Tvastar

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For the volcanic region on Io, see Tvashtar Paterae.

In Vedic religion, Tvaṣṭṛ (Sanskrit: त्वष्टृ), is the first born creator of the universe.Purusha sukta,refers the Purusha as Tvasta,who is the visible form of creativity emerged from the navel of the invisible Viswakarma[1] In Yajurveda purusha suktha and in the 10th mandala of the Rigveda his character and attributes are merged with the concept of Hiranyagharbha/Prajapathy or Brahma. The term, also transliterated as Tvaṣṭr, nominative Tvaṣṭā, is the heavenly builder, the maker of divine implements, especially Indra's Vajra and the guardian of Soma. Tvaṣṭṛ is mentioned 65 times in the Ṛgveda[2] and is the former of the bodies of men and animals,' and invoked when desiring offspring, called garbha-pati or the lord of the womb.[2]The term Tvaṣṭṛ is mentioned in the Mitanni treaty, which establishes him as a Proto-Indo-Iranian divinity.

As per Ṛgveda Tvaṣṭr known belongs to clan of the Bhṛgus. Similarly, as mentioned in the epic Mahābhārata, Tvaṣṭr is Śukrācārya's son, Śukrācārya (the mentor of the demons) is Bhṛgu's grandson and Vāruṇibhṛgu's son.[3] Tvaṣṭṛ is sometimes associated or identified with similar deities,such as Savitṛ, Prajāpatī, Viśvakarman and Puṣan.[2] He is the father of Saranyṇ, who twice bears twins to Vivasvat (RV 10.17.1),[4] Yama and Yami, also identified as the first humans. He is also the father of Viśvarūpa or Triśiras who was killed by Indra, in revenge Tvaṣṭṛ created Vrtra a fearsome dragon.[2] Surprisingly he is also inferred to as Indra's father.[2]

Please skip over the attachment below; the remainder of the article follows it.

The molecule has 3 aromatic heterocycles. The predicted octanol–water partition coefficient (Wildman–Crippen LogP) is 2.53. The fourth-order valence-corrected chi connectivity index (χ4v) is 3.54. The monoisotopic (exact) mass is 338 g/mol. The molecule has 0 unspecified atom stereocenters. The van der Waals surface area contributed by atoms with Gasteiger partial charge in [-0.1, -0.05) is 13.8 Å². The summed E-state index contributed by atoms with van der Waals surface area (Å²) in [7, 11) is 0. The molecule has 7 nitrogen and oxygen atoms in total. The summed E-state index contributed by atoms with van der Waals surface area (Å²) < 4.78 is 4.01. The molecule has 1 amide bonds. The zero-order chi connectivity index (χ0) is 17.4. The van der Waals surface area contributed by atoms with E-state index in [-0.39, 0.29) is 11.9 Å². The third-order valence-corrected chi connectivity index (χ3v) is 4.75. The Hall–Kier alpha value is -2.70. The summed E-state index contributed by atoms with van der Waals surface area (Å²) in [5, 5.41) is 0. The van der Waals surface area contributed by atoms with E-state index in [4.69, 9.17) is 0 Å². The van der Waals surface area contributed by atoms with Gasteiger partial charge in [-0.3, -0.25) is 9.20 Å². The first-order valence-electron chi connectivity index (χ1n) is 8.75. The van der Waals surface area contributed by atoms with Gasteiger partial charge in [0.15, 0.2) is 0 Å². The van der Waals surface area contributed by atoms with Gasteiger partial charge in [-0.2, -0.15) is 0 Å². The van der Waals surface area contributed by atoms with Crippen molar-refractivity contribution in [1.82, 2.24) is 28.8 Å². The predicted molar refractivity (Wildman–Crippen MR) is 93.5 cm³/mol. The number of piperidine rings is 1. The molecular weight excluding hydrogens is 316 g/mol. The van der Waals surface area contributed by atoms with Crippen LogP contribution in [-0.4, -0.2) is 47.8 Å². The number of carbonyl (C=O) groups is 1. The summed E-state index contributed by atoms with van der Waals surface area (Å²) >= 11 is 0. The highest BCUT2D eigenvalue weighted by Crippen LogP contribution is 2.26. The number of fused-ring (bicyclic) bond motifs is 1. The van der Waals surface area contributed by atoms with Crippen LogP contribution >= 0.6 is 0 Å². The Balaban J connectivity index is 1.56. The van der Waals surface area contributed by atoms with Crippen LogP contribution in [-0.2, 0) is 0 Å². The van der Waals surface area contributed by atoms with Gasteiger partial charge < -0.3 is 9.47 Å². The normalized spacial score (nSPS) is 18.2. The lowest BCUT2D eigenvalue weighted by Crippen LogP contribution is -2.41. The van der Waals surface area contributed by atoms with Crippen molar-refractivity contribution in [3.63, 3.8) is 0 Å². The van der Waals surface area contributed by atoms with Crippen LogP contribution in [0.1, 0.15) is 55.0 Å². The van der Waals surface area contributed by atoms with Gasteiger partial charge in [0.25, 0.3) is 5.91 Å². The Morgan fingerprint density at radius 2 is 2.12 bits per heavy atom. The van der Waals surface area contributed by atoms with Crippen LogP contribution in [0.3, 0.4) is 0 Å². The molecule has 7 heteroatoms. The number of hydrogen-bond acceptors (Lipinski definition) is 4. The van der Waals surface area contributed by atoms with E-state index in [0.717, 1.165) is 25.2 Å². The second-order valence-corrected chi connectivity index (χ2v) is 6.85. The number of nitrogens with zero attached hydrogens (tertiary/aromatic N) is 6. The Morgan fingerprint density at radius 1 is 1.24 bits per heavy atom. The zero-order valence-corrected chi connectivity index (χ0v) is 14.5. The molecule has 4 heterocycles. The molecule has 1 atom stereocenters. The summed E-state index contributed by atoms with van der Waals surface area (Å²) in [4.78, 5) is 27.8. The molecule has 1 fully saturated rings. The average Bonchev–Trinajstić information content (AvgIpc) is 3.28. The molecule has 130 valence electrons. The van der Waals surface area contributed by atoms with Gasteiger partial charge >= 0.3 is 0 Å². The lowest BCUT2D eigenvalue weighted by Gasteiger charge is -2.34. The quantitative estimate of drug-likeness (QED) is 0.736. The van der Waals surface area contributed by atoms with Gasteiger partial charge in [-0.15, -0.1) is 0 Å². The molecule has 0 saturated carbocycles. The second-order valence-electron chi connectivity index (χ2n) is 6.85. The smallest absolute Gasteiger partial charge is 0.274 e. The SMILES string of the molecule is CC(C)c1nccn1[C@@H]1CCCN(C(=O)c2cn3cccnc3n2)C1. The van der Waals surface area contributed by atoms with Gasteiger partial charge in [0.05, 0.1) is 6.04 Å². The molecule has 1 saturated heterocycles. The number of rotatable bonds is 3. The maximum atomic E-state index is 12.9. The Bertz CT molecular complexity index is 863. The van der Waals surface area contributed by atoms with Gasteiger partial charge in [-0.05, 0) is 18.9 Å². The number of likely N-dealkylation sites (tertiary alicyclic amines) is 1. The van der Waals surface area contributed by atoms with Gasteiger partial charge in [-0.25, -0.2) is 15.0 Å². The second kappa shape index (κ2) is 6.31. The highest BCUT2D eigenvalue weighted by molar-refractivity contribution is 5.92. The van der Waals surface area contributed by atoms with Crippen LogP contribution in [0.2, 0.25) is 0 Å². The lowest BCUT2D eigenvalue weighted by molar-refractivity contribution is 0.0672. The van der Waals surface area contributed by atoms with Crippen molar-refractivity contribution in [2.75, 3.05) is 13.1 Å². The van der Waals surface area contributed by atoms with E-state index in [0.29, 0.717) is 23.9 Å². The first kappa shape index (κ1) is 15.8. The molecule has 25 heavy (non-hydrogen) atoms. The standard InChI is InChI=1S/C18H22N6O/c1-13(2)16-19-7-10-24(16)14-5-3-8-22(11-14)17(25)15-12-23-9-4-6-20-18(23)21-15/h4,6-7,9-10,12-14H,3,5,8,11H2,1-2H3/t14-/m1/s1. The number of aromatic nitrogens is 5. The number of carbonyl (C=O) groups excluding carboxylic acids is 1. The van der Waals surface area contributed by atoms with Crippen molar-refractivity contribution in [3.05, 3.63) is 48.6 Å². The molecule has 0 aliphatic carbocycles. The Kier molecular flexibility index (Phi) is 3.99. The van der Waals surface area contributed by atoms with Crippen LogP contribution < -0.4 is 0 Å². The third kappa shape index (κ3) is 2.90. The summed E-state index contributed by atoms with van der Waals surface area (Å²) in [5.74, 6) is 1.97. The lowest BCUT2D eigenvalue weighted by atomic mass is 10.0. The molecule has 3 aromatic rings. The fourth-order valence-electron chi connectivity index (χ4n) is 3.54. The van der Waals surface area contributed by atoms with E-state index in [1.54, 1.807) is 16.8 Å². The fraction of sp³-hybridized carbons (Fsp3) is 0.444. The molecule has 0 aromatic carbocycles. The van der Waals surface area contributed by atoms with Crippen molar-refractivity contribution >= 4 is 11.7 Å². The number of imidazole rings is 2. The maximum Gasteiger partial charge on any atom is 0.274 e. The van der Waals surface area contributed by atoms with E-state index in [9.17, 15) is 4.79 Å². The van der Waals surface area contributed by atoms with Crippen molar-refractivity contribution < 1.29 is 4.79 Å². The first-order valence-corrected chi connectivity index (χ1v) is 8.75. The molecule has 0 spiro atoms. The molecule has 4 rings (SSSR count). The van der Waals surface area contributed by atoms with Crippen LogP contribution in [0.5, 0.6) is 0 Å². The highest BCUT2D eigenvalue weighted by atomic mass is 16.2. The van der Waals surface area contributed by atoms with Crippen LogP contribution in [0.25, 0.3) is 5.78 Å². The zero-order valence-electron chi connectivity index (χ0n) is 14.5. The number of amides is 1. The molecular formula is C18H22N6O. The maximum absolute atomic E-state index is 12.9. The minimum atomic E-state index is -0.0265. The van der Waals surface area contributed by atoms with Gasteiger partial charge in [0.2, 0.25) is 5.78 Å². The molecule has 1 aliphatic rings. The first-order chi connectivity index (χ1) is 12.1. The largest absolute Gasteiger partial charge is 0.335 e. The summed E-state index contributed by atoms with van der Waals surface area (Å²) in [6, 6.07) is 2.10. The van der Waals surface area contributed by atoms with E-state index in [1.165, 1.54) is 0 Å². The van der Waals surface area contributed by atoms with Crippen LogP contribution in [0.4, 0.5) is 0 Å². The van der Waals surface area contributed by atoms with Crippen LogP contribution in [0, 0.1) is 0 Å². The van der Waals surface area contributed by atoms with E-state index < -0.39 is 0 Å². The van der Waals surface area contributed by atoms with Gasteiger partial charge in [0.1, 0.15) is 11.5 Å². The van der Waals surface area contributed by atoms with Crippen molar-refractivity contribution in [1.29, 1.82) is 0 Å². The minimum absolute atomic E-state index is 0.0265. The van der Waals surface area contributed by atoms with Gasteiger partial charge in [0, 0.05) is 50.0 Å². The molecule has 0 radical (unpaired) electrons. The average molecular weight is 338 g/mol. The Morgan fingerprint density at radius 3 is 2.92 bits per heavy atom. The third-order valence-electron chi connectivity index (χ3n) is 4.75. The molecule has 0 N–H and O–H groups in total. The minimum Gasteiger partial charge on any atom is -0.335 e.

Tvaṣṭṛ is a solar deity in the epic of Mahābhārata and the Harivaṃśa. He is mentioned as the son of Kāśyapa and Aditi, and is said to have made the three worlds with pieces of the Sun god Surya.

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Citations[edit]

  1. ^ अ॒द्भ्यः सम्भू॑तः पृथि॒व्यै रसा॓च्च । वि॒श्वक॑र्मणः॒ सम॑वर्त॒ताधि॑ । तस्य॒ त्वष्टा॑ वि॒दध॑द्रू॒पमे॑ति । तत्पुरु॑षस्य॒ विश्व॒माजा॑न॒मग्रे॓ ॥ Rigveda 10-82
  2. ^ a b c d e Macdonell, Arthur Anthony (1995). "Abstract Gods". Vedic mythology. Vedas. Motilal Banarsidass Publ. pp. 116–118. ISBN 9788120811133. 
  3. ^ "Anuśāsana parva". Mahābhārata (in Saṃskṛta). 
  4. ^ "(RV 10.17.1)". Retrieved 2009-08-18. 

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